Particle Size and Concentration Dependent Ecotoxicity of Nano- and Microscale TiO2 —Comparative Study by Different Aquatic Test Organisms of Different Trophic Levels

  • Ildikó Fekete-Kertész
  • Dóra Piszmán
  • Mónika Molnár


A comprehensive ecotoxicity assessment of three different nanosized TiO2 (with 16, 36 and 89 nm particle diameter) and one microscale TiO2 suspension (with 3264 nm particle diameter) was carried out with a special emphasis on the relation between product characteristics and toxic effect. The applied test battery included the combination of modified standardized tests (Aliivibrio fischeri bioluminescence inhibition test, Lemna minor growth inhibition test), and nonstandardized bioassays with unconventional physiological endpoints (Tetrahymena pyriformis phagocytic activity, the Daphnia magna heartbeat rate). Based on the lowest significant effect values, the tested aquatic organisms were the most sensitive to the microscale TiO2 suspension (with 3264 nm particle size). Although the three nanoscale TiO2 particles were aggregated in the A. fischeri and the L. minor growth media, significant inhibition rates were experienced at 0.1 and at 1 μg L─1 concentration of nTiO2 suspensions with 16 and 36 nm primary particle size, respectively. Larger aggregates may have also high impact on biological organisms. In case of the D. magna heartbeat rate test rapid agglomeration was avoided, but lower responses were found compared to other investigated systems. The short term T. pyriformis phagocytic activity test demonstrated outstanding sensitivity; three TiO2 suspensions were significantly toxic even at 0.1 μg L─1. The consequences of our study clearly indicated that nanoscale TiO2 may have an impact on the aquatic ecosystem which is strongly influenced by aggregation. The effect of exposure duration and concentration as contributing factors in nano-titanium dioxide mediated toxicity was also demonstrated.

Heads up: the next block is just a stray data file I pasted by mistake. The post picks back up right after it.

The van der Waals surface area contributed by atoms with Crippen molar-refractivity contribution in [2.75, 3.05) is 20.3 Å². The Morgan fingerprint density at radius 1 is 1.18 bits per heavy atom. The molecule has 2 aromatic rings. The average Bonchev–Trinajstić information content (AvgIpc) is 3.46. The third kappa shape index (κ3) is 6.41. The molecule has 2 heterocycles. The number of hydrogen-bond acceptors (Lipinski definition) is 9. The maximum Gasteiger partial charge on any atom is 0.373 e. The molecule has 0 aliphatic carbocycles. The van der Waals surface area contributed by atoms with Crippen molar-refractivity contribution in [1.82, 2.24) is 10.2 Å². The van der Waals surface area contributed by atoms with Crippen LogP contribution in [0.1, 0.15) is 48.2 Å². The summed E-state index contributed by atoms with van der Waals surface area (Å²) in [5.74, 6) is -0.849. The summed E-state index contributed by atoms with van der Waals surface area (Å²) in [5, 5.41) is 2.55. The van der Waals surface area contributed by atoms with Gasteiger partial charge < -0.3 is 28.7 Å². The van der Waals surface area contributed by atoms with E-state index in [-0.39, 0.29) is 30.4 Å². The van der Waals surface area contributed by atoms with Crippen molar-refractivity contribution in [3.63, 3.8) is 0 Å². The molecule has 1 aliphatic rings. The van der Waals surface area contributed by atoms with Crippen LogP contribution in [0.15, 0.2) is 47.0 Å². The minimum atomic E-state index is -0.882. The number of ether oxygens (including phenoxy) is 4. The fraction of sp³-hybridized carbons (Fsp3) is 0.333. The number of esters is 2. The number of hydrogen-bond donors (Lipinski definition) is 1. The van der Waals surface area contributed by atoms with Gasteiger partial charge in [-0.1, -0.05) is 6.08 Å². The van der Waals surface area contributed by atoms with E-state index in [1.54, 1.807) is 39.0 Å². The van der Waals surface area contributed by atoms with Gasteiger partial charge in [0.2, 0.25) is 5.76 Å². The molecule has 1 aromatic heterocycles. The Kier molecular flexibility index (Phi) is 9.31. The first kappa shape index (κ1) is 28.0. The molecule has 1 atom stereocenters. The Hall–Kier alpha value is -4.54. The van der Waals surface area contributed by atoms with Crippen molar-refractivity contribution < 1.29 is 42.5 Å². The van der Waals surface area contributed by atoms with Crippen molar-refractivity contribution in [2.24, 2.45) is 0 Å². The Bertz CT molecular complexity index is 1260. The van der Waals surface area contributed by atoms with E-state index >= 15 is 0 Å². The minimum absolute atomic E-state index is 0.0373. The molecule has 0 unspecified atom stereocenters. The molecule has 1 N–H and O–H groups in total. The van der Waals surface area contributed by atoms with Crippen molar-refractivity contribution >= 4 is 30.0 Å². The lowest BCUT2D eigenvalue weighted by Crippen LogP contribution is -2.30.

Ecotoxicity TiO2 nanoparticles Particle size Bioluminescence Heartbeat rate Phagocytosis 



The financial supports of the National Innovation Office (TECH_08-A4/2-2008-0161, CDFILTER project and TECH_09-A4-2009-0129, SOILUTIL project) and the New Hungary Development Plan (TÁMOP-4.2.1/B-09/1/KMR-2010-0002) are greatly acknowledged. We are grateful to Emese Vaszita for her contribution to language editing of the manuscript.

Supported through the New National Excellence Program of the Ministry of Human Capacities.


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Copyright information

© Springer International Publishing Switzerland 2017

Authors and Affiliations

  • Ildikó Fekete-Kertész
    • 1
  • Dóra Piszmán
    • 1
  • Mónika Molnár
    • 1
  1. 1.Department of Applied Biotechnology and Food ScienceBudapest University of Technology and EconomicsBudapestHungary

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